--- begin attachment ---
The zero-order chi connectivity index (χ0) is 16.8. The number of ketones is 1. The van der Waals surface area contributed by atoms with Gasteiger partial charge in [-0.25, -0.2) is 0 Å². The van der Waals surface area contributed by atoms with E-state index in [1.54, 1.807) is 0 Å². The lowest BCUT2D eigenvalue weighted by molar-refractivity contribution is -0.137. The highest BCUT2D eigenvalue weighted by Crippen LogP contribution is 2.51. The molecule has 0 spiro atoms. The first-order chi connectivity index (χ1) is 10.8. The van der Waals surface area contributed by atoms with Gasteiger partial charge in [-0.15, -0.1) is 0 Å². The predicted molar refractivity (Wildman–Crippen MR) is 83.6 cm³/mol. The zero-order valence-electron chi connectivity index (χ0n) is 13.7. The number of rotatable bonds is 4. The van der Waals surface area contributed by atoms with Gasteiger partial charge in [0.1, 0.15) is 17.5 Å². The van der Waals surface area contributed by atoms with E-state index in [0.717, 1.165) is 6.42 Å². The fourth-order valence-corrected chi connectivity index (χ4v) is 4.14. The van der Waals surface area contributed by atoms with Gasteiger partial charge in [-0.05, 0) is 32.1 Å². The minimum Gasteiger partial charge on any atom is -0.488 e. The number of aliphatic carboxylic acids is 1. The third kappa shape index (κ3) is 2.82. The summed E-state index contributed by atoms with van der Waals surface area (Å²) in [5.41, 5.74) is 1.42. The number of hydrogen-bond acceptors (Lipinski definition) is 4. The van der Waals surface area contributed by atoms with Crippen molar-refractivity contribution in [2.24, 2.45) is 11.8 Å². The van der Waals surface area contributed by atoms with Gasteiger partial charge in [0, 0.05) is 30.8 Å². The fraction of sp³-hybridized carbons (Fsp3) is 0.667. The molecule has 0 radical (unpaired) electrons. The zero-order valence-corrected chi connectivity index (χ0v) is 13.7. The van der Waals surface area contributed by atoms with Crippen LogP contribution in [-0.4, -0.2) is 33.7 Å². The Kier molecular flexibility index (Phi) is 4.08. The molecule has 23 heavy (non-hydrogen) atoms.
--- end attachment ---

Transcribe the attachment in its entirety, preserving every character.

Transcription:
The zero-order chi connectivity index (χ0) is 16.8. The number of ketones is 1. The van der Waals surface area contributed by atoms with Gasteiger partial charge in [-0.25, -0.2) is 0 Å². The van der Waals surface area contributed by atoms with E-state index in [1.54, 1.807) is 0 Å². The lowest BCUT2D eigenvalue weighted by molar-refractivity contribution is -0.137. The highest BCUT2D eigenvalue weighted by Crippen LogP contribution is 2.51. The molecule has 0 spiro atoms. The first-order chi connectivity index (χ1) is 10.8. The van der Waals surface area contributed by atoms with Gasteiger partial charge in [-0.15, -0.1) is 0 Å². The predicted molar refractivity (Wildman–Crippen MR) is 83.6 cm³/mol. The zero-order valence-electron chi connectivity index (χ0n) is 13.7. The number of rotatable bonds is 4. The van der Waals surface area contributed by atoms with Gasteiger partial charge in [0.1, 0.15) is 17.5 Å². The van der Waals surface area contributed by atoms with E-state index in [0.717, 1.165) is 6.42 Å². The fourth-order valence-corrected chi connectivity index (χ4v) is 4.14. The van der Waals surface area contributed by atoms with Gasteiger partial charge in [-0.05, 0) is 32.1 Å². The minimum Gasteiger partial charge on any atom is -0.488 e. The number of aliphatic carboxylic acids is 1. The third kappa shape index (κ3) is 2.82. The summed E-state index contributed by atoms with van der Waals surface area (Å²) in [5.41, 5.74) is 1.42. The number of hydrogen-bond acceptors (Lipinski definition) is 4. The van der Waals surface area contributed by atoms with Crippen molar-refractivity contribution in [2.24, 2.45) is 11.8 Å². The van der Waals surface area contributed by atoms with Gasteiger partial charge in [0, 0.05) is 30.8 Å². The fraction of sp³-hybridized carbons (Fsp3) is 0.667. The molecule has 0 radical (unpaired) electrons. The zero-order valence-corrected chi connectivity index (χ0v) is 13.7. The van der Waals surface area contributed by atoms with Crippen LogP contribution in [-0.4, -0.2) is 33.7 Å². The Kier molecular flexibility index (Phi) is 4.08. The molecule has 23 heavy (non-hydrogen) atoms.